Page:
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The sodium in sodium oxybate: is there cause for concern?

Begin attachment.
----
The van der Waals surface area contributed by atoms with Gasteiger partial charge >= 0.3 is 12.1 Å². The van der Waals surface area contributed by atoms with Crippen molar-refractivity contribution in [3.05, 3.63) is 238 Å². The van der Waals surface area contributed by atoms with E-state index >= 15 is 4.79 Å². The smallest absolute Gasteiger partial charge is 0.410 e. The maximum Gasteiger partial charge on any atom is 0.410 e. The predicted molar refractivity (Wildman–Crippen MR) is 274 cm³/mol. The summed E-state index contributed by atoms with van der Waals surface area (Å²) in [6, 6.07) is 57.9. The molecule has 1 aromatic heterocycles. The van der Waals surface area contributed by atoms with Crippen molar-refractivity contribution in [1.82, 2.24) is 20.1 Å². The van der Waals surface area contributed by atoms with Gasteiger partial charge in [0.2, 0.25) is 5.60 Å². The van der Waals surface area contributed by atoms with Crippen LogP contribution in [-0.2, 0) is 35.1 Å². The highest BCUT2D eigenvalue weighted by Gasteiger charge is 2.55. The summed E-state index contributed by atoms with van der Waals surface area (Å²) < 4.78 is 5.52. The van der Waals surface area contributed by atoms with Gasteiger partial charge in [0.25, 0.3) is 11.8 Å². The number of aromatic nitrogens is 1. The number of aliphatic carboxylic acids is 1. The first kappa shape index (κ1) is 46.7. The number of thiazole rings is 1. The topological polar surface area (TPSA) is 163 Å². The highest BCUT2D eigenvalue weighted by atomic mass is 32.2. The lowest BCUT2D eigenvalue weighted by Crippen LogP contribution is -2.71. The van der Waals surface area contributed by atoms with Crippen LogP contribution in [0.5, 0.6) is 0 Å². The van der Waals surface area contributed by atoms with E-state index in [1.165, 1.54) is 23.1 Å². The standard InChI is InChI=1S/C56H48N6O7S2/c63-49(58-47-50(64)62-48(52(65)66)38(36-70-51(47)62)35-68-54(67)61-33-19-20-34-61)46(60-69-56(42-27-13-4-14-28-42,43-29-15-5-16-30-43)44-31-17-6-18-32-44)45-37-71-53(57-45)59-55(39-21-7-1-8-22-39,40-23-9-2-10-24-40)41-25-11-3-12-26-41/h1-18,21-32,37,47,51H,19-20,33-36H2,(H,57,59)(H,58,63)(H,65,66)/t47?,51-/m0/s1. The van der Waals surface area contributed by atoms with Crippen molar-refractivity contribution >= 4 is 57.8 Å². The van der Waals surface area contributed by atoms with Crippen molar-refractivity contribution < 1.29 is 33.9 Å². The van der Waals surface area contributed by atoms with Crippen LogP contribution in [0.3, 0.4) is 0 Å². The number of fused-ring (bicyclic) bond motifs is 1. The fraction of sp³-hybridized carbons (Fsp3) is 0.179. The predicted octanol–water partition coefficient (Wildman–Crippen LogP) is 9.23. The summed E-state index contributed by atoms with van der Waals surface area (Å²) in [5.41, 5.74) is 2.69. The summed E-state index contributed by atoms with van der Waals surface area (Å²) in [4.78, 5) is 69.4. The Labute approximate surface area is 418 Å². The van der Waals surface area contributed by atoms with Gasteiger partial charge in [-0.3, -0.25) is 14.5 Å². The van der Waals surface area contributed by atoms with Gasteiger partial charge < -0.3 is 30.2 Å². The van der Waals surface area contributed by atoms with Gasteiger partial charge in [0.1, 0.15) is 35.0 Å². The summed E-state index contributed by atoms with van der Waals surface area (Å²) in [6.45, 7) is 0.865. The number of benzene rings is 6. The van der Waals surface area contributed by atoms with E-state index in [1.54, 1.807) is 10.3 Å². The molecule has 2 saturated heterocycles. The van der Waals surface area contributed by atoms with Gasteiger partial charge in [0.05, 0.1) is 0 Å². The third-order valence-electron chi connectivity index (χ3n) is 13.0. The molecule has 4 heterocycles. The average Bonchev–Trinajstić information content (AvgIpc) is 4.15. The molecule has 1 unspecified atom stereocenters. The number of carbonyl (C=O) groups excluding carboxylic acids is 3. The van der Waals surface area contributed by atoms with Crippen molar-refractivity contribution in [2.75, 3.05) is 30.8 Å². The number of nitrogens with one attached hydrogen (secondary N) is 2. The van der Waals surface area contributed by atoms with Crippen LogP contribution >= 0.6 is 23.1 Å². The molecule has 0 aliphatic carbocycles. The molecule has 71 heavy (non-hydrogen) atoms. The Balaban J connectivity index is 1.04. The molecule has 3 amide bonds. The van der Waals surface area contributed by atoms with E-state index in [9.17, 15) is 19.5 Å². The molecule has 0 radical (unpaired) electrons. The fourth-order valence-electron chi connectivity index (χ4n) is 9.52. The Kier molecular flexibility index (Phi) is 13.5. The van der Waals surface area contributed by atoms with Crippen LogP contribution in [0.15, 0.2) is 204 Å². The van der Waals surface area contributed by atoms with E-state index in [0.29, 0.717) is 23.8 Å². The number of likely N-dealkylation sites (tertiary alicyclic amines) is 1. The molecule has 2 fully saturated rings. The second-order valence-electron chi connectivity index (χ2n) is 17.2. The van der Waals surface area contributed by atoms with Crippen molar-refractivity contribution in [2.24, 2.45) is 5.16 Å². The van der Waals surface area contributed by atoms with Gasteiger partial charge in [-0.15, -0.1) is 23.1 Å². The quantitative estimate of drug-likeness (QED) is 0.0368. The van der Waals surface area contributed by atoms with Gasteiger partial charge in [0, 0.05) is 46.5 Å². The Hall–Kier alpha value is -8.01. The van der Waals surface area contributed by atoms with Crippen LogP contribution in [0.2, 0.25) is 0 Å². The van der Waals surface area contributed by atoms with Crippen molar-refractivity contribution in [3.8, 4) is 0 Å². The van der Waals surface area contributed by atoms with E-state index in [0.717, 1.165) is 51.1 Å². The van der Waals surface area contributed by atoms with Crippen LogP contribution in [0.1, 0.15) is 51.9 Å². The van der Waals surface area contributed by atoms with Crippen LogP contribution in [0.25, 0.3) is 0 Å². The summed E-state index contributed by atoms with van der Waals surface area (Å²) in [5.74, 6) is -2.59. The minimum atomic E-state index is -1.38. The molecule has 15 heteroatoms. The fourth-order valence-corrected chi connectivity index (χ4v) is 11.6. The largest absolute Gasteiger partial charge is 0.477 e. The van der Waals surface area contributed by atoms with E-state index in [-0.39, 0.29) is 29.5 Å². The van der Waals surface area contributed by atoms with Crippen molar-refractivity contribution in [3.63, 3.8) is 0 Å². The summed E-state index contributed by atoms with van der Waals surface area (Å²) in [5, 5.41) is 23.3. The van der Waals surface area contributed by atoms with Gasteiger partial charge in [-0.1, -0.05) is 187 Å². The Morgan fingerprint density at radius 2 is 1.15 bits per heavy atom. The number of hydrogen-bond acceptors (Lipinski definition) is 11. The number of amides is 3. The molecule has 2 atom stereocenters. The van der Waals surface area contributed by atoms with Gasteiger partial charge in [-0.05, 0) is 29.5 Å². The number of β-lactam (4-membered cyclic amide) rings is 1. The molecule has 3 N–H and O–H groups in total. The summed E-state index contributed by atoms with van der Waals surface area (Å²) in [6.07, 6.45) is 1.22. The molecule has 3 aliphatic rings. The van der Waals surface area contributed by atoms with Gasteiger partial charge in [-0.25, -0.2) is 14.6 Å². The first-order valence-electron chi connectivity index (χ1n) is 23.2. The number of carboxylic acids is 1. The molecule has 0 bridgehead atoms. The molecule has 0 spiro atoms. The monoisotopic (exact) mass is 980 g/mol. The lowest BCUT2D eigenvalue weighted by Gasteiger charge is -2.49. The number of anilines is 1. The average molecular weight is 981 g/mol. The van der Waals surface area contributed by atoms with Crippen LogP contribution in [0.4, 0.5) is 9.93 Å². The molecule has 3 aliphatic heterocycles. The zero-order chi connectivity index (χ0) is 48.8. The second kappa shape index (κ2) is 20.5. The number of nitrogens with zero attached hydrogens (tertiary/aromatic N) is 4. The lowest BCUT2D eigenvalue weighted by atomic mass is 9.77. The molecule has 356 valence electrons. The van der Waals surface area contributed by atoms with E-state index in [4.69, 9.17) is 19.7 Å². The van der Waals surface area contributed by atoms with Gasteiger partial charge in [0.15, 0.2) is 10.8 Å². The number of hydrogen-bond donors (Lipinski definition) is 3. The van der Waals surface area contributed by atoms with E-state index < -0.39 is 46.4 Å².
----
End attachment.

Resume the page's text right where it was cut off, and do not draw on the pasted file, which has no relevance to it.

Sodium oxybate (SO), the sodium salt of γ-hydroxybutyric acid, is one of the primary pharmacologic agents used to treat excessive sleepiness, disturbed nighttime sleep, and cataplexy in narcolepsy. The sodium content of SO ranges from 550 to 1640 mg at 3-9 g, given in two equal nightly doses. Clinicians are advised to consider daily sodium intake in patients with narcolepsy who are treated with SO and have comorbid disorders associated with increased cardiovascular (CV) risk, in whom sodium intake may be a concern. It remains unclear whether all patients with narcolepsy treated with SO should modify or restrict their sodium intake. No data are currently available specific to the sodium content or threshold of SO at which patients might experience increased CV risk. To appraise attributable risk, critical evaluation of the literature was conducted to examine the relationship between CV risk and sodium intake, narcolepsy, and SO exposure. The findings suggest that increased CV risk is associated with extremes of daily sodium intake, and that narcolepsy is associated with comorbidities that may increase CV risk in some patients. However, data from studies regarding SO use in patients with narcolepsy have shown a very low frequency of CV side effects (eg, hypertension) and no overall association with CV risk. In the absence of data that specifically address CV risk with SO based on its sodium content, the clinical evidence to date suggests that SO treatment does not confer additional CV risk in patients with narcolepsy.

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